The massive success of ransomware like WannaCry and Petya have spurred other cybercriminals to develop their own ransomware and sell it on the black market. This means we can expect more ransomware attacks in the future. To prepare your business, you need virtualized disaster recovery solutions.
It’s the perfect time of year to evaluate last year’s technology investments and make adjustments for the year to come. Whether 2017 left you with extra cash in your pocket or desperate for a better way to get work done, here’s a roundup of the best IT news from the past year.
You are probably familiar with desktop-based ransomware like Petya, WannaCry, CryptoWall, and CryptoLocker. But mobile ransomware is an emerging trend you don’t want to learn about only after it strikes. Take a minute to read our summary of mobile ransomware and some easy prevention tips.
A new, Locky-type ransomware is currently infecting tens of thousands of computers worldwide. It uses the same code from the 2016 version to encrypt users’ files and it looks poised to cause another massive cyber emergency. Here’s everything we know so far.
Did you know that viruses, ransomware, spyware, and trojans are all categorized as types of malware? Having been around for decades, these cyber threats have grown both in number and intensity. Needless to say, it pays to know how each of them works as well as how to protect your business.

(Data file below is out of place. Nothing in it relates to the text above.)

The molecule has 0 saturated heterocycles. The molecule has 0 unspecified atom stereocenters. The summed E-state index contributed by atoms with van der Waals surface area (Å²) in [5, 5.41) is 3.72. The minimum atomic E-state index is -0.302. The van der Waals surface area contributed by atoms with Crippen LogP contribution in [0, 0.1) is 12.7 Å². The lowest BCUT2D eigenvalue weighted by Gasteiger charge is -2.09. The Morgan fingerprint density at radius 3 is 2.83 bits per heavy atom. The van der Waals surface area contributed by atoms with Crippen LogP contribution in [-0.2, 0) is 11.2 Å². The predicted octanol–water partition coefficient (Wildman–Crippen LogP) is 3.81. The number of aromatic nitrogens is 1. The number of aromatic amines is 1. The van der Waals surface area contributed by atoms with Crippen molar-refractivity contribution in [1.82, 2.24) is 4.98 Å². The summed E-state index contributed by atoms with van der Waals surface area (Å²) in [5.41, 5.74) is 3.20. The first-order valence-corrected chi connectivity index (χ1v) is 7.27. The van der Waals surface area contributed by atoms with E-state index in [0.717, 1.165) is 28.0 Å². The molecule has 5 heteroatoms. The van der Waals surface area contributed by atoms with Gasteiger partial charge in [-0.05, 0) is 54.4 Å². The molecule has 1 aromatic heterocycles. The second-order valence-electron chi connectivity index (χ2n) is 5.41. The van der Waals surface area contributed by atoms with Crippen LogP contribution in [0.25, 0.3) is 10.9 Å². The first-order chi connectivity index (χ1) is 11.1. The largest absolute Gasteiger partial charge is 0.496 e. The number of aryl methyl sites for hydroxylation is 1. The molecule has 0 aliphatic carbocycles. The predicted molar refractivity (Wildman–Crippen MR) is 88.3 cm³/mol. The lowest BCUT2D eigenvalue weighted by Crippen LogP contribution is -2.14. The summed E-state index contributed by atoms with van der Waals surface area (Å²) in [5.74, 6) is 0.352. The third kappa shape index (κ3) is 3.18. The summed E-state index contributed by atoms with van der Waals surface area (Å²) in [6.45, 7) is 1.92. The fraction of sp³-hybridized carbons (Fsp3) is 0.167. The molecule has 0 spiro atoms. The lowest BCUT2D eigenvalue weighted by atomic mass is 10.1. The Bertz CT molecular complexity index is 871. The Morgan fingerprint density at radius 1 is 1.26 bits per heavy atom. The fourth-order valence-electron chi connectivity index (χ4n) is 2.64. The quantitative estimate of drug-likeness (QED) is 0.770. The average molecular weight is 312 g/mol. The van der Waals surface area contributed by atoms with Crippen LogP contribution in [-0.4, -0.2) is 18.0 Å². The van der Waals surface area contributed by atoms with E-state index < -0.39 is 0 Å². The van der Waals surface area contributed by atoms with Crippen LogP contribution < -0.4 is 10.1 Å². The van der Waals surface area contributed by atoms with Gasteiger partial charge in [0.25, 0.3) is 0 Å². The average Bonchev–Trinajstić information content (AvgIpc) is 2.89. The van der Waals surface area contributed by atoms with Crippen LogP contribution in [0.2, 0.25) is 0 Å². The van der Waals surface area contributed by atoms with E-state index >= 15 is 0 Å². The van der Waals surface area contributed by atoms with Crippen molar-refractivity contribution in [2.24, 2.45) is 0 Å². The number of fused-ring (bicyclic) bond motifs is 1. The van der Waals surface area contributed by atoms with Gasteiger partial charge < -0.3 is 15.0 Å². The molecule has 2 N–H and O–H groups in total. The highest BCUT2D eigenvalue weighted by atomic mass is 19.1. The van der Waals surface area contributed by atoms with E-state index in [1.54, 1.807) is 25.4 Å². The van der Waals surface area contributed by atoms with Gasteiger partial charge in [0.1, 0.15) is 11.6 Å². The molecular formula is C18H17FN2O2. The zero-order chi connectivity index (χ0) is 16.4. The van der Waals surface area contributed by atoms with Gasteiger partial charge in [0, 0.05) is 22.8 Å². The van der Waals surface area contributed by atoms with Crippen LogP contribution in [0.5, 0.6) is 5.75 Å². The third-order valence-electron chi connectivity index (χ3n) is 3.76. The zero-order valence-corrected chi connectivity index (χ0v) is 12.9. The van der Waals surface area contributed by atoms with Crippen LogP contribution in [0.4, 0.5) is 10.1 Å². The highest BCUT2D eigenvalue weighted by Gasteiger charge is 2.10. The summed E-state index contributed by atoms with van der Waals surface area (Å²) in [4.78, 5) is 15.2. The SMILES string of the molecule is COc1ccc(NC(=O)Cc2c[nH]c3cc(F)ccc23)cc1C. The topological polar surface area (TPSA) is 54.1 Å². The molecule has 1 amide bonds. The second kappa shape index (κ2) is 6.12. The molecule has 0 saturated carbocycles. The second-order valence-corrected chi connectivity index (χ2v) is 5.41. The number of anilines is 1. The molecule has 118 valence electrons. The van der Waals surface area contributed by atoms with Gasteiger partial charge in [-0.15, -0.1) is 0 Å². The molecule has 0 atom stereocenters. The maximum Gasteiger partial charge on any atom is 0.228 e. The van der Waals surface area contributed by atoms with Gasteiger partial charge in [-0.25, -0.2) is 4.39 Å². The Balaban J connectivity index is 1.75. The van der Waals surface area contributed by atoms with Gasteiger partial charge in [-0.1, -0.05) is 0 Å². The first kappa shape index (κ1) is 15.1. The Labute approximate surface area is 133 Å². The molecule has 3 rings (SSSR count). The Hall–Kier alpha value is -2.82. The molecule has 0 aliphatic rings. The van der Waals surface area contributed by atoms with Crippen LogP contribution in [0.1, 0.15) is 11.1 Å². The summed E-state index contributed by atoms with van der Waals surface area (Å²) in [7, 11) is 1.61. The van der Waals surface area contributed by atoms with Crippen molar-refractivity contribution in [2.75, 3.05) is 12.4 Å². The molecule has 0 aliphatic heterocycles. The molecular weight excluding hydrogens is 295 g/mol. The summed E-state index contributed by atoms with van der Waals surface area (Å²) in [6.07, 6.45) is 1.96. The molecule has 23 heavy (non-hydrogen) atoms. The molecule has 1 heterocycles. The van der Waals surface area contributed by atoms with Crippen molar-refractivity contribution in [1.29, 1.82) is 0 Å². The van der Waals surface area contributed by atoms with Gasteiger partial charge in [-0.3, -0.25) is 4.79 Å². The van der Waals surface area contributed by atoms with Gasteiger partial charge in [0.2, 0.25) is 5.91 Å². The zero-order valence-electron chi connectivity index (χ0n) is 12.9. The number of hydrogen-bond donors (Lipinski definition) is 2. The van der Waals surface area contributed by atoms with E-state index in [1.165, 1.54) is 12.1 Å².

The cyber community hasn’t fully recovered from the WannaCry ransomware attacks, which struck businesses and organizations in May. Now, a Petya ransomware variant named Nyetya is poised to join its ranks as one of the worst cyber attacks in history.
When personal and professional informational lives on one mobile device, the risk of malware attacks and huge data breaches rises. As the adoption of bring your own device policy increases, so should employee awareness when it comes to ever-growing cyber threats.
WannaCry is one of the few malware campaigns to become a household name. It’s educated countless people on the reality of ransomware and the vulnerability of their data. If you’re still worried about whether you’re at risk, we’ve collected everything you need to know right here.
Since Skype is a free service for consumers, it generally has to rely on advertising to turn a profit. As a result, most users regularly see banner ads on the video calling interface. Recently, hackers have begun to exploit these advertisements by distributing fake ads that contain ransomware.
Although a ransomware infection might feel targeted, you’re not the only one who’s been infected. Ransomware is spreading at an alarming rate, but the further it goes, the more resources are allocated to fighting it. If your data is held hostage, always check these lists for free decryptors first.